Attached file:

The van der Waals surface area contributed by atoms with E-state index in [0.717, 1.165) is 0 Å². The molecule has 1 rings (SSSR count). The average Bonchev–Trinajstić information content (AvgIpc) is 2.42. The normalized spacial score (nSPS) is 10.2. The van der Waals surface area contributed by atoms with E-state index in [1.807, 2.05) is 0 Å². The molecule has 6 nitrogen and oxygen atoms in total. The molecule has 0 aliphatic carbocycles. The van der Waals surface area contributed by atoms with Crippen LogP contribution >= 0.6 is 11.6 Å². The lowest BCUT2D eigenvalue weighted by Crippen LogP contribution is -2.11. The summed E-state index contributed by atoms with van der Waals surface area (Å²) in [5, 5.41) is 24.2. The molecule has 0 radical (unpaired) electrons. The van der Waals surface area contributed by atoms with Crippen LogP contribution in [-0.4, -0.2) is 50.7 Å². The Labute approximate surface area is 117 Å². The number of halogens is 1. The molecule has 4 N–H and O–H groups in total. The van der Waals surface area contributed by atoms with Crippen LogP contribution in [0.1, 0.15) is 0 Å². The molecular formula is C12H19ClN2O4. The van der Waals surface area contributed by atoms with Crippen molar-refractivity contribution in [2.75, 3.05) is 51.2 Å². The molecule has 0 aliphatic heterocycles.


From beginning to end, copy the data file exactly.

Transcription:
The van der Waals surface area contributed by atoms with E-state index in [0.717, 1.165) is 0 Å². The molecule has 1 rings (SSSR count). The average Bonchev–Trinajstić information content (AvgIpc) is 2.42. The normalized spacial score (nSPS) is 10.2. The van der Waals surface area contributed by atoms with E-state index in [1.807, 2.05) is 0 Å². The molecule has 6 nitrogen and oxygen atoms in total. The molecule has 0 aliphatic carbocycles. The van der Waals surface area contributed by atoms with Crippen LogP contribution >= 0.6 is 11.6 Å². The lowest BCUT2D eigenvalue weighted by Crippen LogP contribution is -2.11. The summed E-state index contributed by atoms with van der Waals surface area (Å²) in [5, 5.41) is 24.2. The molecule has 0 radical (unpaired) electrons. The van der Waals surface area contributed by atoms with Crippen LogP contribution in [-0.4, -0.2) is 50.7 Å². The Labute approximate surface area is 117 Å². The number of halogens is 1. The molecule has 4 N–H and O–H groups in total. The van der Waals surface area contributed by atoms with Crippen LogP contribution in [0.1, 0.15) is 0 Å². The molecular formula is C12H19ClN2O4. The van der Waals surface area contributed by atoms with Crippen molar-refractivity contribution in [2.75, 3.05) is 51.2 Å². The molecule has 0 aliphatic heterocycles.